The Nonviolent Radical Party Transnational Transparty (NRPTT) delivered an oral statement on the human rights violations against the Uyghur people. In its oral statement, the NRPTT expressed its concerns over the increased religious oppression in East Turkestan. The NRPTT also denounced that threats, detentions and prison terms in connection to peaceful religious activities are widespread, increasing social tensions in the region. The NRPTT called on the Human Rights Council and particularly on the Special Rapporteur on the promotion and protection of human rights while countering terrorism, to investigate these severe violations of fundamental freedoms, notably the freedom of religion, committed by the Chinese authorities against the Uyghur people.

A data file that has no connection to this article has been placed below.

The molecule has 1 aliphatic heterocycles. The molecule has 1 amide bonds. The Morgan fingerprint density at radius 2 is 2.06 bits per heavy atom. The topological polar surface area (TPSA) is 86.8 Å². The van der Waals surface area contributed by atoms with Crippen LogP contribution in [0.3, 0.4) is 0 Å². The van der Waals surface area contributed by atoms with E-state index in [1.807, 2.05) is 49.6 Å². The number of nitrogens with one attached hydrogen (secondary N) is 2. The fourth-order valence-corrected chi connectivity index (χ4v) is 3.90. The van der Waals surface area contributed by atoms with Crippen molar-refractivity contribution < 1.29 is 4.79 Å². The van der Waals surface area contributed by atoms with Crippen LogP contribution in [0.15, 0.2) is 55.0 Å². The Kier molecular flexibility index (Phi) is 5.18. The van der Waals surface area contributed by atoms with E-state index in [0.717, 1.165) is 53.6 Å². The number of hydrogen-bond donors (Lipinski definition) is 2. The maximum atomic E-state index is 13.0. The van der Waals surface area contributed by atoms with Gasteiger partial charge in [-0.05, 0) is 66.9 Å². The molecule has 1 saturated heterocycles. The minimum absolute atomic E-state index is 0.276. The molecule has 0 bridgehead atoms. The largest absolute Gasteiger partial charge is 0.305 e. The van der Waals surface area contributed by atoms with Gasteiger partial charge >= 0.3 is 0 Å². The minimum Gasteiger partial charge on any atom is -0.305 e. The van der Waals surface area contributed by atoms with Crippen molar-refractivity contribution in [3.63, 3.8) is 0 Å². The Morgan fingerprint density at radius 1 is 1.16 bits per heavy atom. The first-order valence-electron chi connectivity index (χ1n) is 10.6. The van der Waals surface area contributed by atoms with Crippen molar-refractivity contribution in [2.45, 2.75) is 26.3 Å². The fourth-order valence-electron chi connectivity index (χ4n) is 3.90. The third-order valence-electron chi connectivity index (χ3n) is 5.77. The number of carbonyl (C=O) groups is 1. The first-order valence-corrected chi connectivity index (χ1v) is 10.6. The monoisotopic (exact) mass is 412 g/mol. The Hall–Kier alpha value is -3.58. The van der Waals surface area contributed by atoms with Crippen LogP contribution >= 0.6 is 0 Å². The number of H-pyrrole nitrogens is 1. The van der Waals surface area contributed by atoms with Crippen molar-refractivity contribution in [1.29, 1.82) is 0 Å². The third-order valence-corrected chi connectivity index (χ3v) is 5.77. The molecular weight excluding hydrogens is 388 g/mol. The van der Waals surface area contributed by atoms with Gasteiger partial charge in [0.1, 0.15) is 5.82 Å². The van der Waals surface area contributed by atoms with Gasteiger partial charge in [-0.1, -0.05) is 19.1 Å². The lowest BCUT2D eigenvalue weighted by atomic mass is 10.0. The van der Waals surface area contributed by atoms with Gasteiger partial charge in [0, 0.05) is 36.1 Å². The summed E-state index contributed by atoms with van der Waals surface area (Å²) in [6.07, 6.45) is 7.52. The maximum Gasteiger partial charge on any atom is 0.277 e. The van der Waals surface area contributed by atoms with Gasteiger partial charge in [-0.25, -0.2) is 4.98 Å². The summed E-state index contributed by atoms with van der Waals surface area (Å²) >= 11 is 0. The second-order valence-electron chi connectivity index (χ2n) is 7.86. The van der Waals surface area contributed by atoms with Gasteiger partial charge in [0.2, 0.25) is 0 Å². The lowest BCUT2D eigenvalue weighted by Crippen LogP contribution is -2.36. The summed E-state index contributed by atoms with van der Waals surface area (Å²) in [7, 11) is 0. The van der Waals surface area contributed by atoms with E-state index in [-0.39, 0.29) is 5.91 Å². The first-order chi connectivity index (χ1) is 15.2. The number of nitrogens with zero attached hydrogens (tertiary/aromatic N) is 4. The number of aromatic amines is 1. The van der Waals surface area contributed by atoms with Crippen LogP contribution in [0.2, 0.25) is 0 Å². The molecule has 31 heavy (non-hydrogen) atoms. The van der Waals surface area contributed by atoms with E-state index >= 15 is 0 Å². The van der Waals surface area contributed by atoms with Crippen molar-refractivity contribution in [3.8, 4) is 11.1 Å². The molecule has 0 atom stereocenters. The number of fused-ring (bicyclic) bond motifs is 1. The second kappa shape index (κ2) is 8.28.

In addition, the NRPTT, with the support of the World Uyghur Congress (WUC) and the Unrepresented Nations and Peoples Organization (UNPO), submitted a written statement entitled “Violation of Uyghurs’ right to health: Nuclear testing in Xinjiang” (A/HRC/19/NGO/57) under item 4. The statement calls on the People’s Republic of China and the UN Human Rights Council to draw attention to, and address the issue of Lop Nor. It also requests that victims receive medical assistance, and for independent research to be conducted in the Lop Nor area to assess how great the risk is.

China categorically rejected all statements made by NGOs or state delegations on the human rights situation in the country.

UN Special Procedures Mandate Holders´ mentions of the Uyghurs in their reports to the HRC